Radiation Travel Models

Clouds travelling the jet stream. Credit: NASA via Wikimedia Commons.

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Wondering where that radiation’s heading?

Jeff Masters at WunderBlog has used NOAA’s HYSPLIT model to forecast possible travel routes for Japan’s radioactive particles based on weather systems and the jet stream. You can see his forecast tracks here.

Beginning Saturday, he suggests, as the winds over Japan shift to southwesterly, radioactive emissions will begin being lifted high in the atmosphere:

Since there is less friction aloft, and the high speed winds of jet stream increase as the air moves higher in the atmosphere, this radiation will undergo long-range transport. Latest trajectory runs… show that radioactivity emitted today [Thursday] and Friday could wind up over Alaska and eastern Siberia after five days, and radioactive particles emitted on Saturday could make it to Hawaii and California by late next week.

As to how much radioactivity will be travelling across the Pacific, that’s a lot more difficult to ascertain, since Japan hasn’t released either measurements or estimates of the totals—numbers crucial to forecasting any potential health effects.

The Los Angeles Times reports:

A leading radiological health expert at the Centers for Disease Control and Prevention, speaking on condition of anonymity, said Wednesday that the CDC was still confident that there would be no serious health consequences here. But CDC officials are watching the situation carefully. “We have a saying: ‘Modeling is OK, but measurement is everything,'” he said.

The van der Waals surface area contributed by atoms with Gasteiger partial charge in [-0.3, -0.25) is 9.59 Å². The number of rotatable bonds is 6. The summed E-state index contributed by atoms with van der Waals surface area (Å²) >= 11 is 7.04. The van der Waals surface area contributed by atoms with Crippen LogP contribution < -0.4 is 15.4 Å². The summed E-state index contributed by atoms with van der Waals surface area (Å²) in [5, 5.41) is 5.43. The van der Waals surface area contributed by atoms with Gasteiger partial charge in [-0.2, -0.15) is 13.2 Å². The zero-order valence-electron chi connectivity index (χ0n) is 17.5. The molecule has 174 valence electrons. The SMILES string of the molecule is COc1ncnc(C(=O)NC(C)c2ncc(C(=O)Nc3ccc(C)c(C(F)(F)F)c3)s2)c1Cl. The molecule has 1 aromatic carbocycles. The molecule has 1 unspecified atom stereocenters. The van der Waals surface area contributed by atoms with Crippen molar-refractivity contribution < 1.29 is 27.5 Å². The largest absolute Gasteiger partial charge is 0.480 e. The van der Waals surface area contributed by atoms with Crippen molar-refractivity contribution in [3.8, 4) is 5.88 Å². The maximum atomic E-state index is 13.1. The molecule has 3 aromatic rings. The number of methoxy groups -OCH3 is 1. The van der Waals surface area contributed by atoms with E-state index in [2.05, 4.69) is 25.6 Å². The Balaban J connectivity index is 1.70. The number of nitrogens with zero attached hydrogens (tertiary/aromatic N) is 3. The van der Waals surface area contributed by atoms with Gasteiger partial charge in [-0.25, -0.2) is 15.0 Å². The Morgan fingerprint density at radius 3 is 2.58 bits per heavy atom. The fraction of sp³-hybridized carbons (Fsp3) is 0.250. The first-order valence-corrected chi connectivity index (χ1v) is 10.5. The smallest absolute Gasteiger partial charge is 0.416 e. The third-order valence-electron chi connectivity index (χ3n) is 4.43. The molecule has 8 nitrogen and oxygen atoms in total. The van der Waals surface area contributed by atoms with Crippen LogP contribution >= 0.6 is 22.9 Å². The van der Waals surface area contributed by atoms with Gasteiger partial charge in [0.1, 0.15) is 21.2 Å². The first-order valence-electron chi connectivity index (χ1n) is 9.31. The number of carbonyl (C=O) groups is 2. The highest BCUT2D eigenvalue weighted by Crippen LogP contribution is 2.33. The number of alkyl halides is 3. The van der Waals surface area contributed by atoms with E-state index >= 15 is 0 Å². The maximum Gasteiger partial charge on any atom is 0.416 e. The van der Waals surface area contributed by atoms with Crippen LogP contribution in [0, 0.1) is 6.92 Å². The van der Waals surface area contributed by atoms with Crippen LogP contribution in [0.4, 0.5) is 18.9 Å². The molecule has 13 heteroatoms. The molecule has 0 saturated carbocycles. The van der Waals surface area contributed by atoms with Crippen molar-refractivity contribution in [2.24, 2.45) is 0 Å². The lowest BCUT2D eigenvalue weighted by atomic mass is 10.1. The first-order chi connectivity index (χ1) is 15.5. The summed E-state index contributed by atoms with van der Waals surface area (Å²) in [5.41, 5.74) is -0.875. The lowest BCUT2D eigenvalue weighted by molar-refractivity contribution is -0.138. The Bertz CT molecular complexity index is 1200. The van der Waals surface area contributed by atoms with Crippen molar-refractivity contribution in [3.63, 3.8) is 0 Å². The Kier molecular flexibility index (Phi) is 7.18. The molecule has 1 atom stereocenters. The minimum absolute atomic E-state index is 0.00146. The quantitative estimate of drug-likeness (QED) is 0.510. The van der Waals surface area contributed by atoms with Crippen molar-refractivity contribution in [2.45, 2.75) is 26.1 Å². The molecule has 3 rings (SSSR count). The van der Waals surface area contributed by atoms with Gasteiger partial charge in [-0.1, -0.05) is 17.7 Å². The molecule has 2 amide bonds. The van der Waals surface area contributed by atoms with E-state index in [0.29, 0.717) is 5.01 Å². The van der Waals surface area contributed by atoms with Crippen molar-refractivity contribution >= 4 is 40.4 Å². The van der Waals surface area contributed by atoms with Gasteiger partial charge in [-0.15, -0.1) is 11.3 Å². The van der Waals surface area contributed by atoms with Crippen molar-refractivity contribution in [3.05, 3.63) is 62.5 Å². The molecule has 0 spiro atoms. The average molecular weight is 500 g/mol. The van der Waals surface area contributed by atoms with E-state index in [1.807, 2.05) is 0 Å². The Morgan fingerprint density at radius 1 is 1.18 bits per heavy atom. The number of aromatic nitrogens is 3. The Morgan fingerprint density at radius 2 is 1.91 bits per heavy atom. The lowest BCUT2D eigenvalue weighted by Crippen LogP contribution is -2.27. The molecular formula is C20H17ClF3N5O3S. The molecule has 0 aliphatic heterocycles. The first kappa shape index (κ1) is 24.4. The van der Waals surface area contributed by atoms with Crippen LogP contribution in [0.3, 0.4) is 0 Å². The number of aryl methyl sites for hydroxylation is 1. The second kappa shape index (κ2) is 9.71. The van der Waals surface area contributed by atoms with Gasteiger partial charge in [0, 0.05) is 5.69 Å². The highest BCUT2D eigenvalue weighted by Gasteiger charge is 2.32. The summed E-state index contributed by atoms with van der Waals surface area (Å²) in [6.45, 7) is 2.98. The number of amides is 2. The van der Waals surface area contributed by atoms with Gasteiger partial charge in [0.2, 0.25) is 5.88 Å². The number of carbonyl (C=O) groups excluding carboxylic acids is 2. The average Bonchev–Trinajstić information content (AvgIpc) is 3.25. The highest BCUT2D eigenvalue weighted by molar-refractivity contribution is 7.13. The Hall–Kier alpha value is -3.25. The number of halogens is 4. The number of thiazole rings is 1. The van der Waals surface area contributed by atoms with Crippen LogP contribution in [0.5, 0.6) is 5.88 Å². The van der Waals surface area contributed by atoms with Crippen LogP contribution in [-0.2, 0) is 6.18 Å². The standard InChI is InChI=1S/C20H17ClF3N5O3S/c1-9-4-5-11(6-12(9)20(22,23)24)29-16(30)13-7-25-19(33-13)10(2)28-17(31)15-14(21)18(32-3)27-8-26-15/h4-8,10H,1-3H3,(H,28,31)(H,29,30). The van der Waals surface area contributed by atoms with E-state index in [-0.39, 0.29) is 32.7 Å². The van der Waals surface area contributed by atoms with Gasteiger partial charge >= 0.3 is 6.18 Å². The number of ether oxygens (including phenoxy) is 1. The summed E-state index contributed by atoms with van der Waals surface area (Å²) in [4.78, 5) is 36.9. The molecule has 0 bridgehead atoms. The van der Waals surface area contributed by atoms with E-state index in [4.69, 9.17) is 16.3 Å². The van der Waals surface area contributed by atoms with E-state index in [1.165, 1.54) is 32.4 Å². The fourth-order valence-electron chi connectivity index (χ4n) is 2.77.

Of most concern long distance is fallout from the Fukushima reactor number 3 and its spent storage pool, because both house fuel rods containing plutonium fuel—a risk to human health even in very small quantities. Japan’s helicopter efforts yesterday were focussed on reactor number 3.

 

 

To get a sense of how weather is driving across the Pacific, you can see a near-realtime Northern Hemisphere jet stream model (above) here. FYI, this provides a view from over the North Pole, which might seem disorienting, at first. The entire North Pacific is in the lower left quadrant.

The New York Times has an interactive radiation forecast tool here.

The Canadian Weather Office has a beautiful big blue Pacific Ocean stitched satellite viewer here, from which you can infer a lot about what’s coming across the water and the meanderings of the jet stream.

The Austrian Weather Service, ZAMG, is running shorter-duration radiation forecast models here.

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And right now, we need to raise about $400,000 from our online readers over the next two months to hit our annual goal and make good on that mission. Read more about the information war we find ourselves in and how people-powered, independent reporting can and must rise to the challenge—and please support our team's truth-telling journalism with a donation if you can right now.

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